A few months after delivering her first calf, my clown-faced cow “Lulu Belle” developed a debilitating foot problem called corkscrew claw. Thought to be hereditary, this Saler-Hereford cross is one of my favorite brood cows and is as gentle as they come. One of the few calves I got to name; she got her name because of the white tears under each eye. As a newborn calf, she looked up at me and those tears reminded me of the greasepaint clown tears you often see.
Corkscrew claw is a disease where the outside (distal) toe of a rear hoof twists; eventually placing the hoof’s sidewall in direct contact with the ground. The condition often begins to show itself with toes pointing inward instead of forward and leads to lameness due to improper distribution of weight within the toe. My large animal vet told me this disease is often hidden until after the first calf is born.
Almost always the first one to the feed trough, I first noticed her lagging behind the others. Two weeks later, she began to show signs of lameness. By the time I saw a noticeable limp, I knew it required investigation. Upon discovering the cause, I called the vet. Giving a pedicure to an 1,100 pound nursing mother is not something you normally try and do yourself. Unless you like getting kicked across the barn that is.
I’ll save you the challenge of getting a nursing mama to load onto a trailer without her calf; but after just one busted gate, we arrived a few minutes late. Dr. Sherman and his staff helped offload her and guided her to the tilt table. This hydraulic device allows the vet to secure the cow, and each leg to a vertical table. The cow is then laid onto its side so it can be evaluated and treated, ensuring safety for both staff and patient.
After evaluating her hoof, he began trimming off over three inches of excess. Then, the electric grinder came out, to remove more material and dress the hoof. That’s when the extent of the injury became apparent. Having walked on the outside of her hoof for several weeks, the interior hoof wall cracked and her foot became infected. Cleaning out all of the infection was a nasty, foul-smelling job, but necessary to allow healing.
Once the wound was packed with copper sulfate and a dressing applied, “Doc” gave her a shot of strong antibiotics and she was loaded for the trip back home to her baby. We kept her and her calf separated from the others for 10 days to allow healing to begin by keeping her out of the pond. Lulu’s favorite thing to do in the summer is to make her way to the “Texas Hot Tub” every afternoon and lounge neck deep in the stock pond for a few hours.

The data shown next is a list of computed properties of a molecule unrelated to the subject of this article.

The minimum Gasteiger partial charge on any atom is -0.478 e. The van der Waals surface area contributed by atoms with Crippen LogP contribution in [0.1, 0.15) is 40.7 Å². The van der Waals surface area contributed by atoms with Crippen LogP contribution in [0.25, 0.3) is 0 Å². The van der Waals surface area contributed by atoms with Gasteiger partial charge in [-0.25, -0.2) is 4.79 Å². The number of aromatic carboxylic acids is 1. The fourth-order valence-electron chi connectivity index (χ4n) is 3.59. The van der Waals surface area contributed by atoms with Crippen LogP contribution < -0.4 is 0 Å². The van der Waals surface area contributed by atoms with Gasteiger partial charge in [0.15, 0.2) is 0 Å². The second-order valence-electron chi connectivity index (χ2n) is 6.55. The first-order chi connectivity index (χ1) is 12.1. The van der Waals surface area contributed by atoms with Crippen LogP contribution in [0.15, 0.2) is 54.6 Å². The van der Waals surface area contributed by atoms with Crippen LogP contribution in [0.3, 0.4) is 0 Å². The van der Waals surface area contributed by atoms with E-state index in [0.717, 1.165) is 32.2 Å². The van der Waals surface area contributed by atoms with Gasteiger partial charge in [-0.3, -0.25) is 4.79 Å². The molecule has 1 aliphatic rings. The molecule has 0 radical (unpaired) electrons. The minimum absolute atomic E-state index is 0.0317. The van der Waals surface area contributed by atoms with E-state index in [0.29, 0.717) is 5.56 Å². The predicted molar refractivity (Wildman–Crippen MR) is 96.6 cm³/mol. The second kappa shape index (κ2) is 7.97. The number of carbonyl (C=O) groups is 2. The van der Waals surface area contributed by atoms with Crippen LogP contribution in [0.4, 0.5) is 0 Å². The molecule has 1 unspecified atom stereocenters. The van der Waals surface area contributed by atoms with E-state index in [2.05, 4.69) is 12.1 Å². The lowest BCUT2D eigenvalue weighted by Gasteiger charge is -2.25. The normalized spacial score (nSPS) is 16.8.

As I watched Lulu Belle closely over the next week, I kicked myself for not realizing the extent of her injury sooner. My lack of knowledge could’ve resulted in losing my sweet cow. While praying for her complete healing, God reminded me of the importance of using His gift of discernment in my life. I never considered how it applies to caring for my livestock.
I thought about how often we view others on what we see and not what we sense through the Holy Spirit. The spiritual gift of discernment (1 Corinthians 12:10 and Hebrews 5:14) allows Christians to judge well. For me, it manifests itself as the ability to sense when something, or someone, isn’t right.Someone’s inside condition can be much worse than what you see. Complete healing happens from the inside out. Click To Tweet
The Holy Spirit reminded to me how His gift of discernment can be used to “sniff out” good versus bad, right versus wrong. Just as the infected material in Lulu’s foot had a distinct color and odor, God developed an instinctual ability to discern situations and people in me. While it’s not perfect, I’ve learned to heed those overwhelming feelings of despair, danger, and discomfort.
Those emotions become beacon lights to show me when something isn’t right about a situation. When it comes to people I meet, I see colored auras around them. In the same way my cow’s infection was hidden deep inside and had to be uncovered, we often do the same with our sins. Others may not see them, but be assured someone will sense them. Remember too that we can’t hide from God.
As I’ve learned to understand these spiritual cues, I often sense danger, sincerity, falsehoods and fake emotions, and desperation. In using the spiritual gifts God has blessed me with, I’ve been able to discern when to use caution or reach out to help someone troubled.
God used a lame cow to remind me of His gifts in my life. I treasure the myriad of ways He shows me His direction, patience, and love. My fervent hope is that you allow God to show you how to use one of the spiritual gifts He’s blessed your life with.
Please join me each Thursday evening at 9:30 Eastern as host Coach Mark Prasek and I take a trip Around the Cross-Dubya. We discuss this week’s blog post, offer insight about the lessons learned, and enjoy the fellowship of friends in the live chat room.